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Unexpected Costs of Charity Fundraising

At some point most of us have sponsored a friend or colleague planning to perform a challenging feat, such as skydiving or abseiling down an office block, in order to raise money for a charity. However, these feats are challenging for a reason, coming with a significant health risk. News Blog reader Oyinlola Oyebode recently drew our attention to an interesting paper looking at the health cost of parachuting for charity.[1]

The authors looked at all parachute-related injuries at two local parachute centres over a five-year period, and found that 94% of the 174 recorded injuries were first-time parachutists being sponsored for charity. They estimated that this figure amounted to 11% of all charity parachutists over the period. Of this, 63% were admitted to hospital, giving a 7% rate of serious injury. Those admitted to hospital cost the NHS an average of £5,781, while the average cost for those treated as outpatients or in A&E was £265. Overall, the average cost per charity-parachutist injured was £3,751. Unfortunately, the average amount raised per person, after expenses, was £30, meaning that for each £1 raised for charity, the NHS spent £13.75 on healthcare.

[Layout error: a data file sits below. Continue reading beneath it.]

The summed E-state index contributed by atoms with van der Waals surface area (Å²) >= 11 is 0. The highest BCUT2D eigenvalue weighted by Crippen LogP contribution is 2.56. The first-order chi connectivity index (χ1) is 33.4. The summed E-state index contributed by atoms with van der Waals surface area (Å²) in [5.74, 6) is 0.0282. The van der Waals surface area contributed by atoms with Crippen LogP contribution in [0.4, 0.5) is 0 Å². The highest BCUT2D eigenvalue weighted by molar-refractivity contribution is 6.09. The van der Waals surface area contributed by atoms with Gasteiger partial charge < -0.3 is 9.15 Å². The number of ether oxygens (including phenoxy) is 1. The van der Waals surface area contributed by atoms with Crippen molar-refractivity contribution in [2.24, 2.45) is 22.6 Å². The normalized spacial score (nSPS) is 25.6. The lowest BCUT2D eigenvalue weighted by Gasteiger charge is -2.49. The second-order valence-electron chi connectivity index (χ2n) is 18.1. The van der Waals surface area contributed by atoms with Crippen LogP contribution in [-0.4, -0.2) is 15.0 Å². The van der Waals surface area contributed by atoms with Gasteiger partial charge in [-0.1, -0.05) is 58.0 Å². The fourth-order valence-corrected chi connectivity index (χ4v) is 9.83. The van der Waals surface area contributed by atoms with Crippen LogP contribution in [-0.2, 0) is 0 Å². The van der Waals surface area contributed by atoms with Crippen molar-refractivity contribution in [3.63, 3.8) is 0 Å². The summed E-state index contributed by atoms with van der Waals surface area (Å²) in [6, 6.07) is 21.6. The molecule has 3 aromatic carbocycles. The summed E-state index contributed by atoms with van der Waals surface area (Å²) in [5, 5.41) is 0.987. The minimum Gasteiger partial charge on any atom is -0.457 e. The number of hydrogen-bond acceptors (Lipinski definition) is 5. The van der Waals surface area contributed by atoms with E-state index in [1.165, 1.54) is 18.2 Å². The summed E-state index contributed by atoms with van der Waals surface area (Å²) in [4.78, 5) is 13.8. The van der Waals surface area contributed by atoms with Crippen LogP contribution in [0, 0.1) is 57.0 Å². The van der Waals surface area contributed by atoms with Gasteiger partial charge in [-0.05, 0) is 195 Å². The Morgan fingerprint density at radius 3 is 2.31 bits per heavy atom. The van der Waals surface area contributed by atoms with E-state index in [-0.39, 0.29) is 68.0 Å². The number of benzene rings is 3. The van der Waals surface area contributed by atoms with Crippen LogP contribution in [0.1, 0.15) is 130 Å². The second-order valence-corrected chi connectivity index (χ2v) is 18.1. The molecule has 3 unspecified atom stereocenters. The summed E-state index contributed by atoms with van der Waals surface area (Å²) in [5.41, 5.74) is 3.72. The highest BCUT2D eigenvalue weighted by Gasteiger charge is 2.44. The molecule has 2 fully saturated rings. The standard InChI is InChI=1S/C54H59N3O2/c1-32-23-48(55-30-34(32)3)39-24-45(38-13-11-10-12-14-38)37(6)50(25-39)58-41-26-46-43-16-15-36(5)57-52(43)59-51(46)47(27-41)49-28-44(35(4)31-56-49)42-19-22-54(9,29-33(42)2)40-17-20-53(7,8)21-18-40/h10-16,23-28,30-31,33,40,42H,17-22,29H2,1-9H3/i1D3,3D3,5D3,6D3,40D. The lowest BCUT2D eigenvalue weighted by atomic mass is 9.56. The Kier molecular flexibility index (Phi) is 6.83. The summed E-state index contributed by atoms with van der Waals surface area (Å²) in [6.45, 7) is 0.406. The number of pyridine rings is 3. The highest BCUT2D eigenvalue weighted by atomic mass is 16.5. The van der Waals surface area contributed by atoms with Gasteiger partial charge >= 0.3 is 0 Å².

Peter Chilton, Research Fellow


  1. Lee CT, Williams P, Hadden WA. Parachuting for charity: is it worth the money? A 5-year audit of parachute injuries in Tayside and the cost to the NHS. Injury Int J Care Injured. 1999; 30: 283-7.
Fri 24 Jan 2020, 14:00 | Tags: Hospital, Economics, Healthcare, Peter Chilton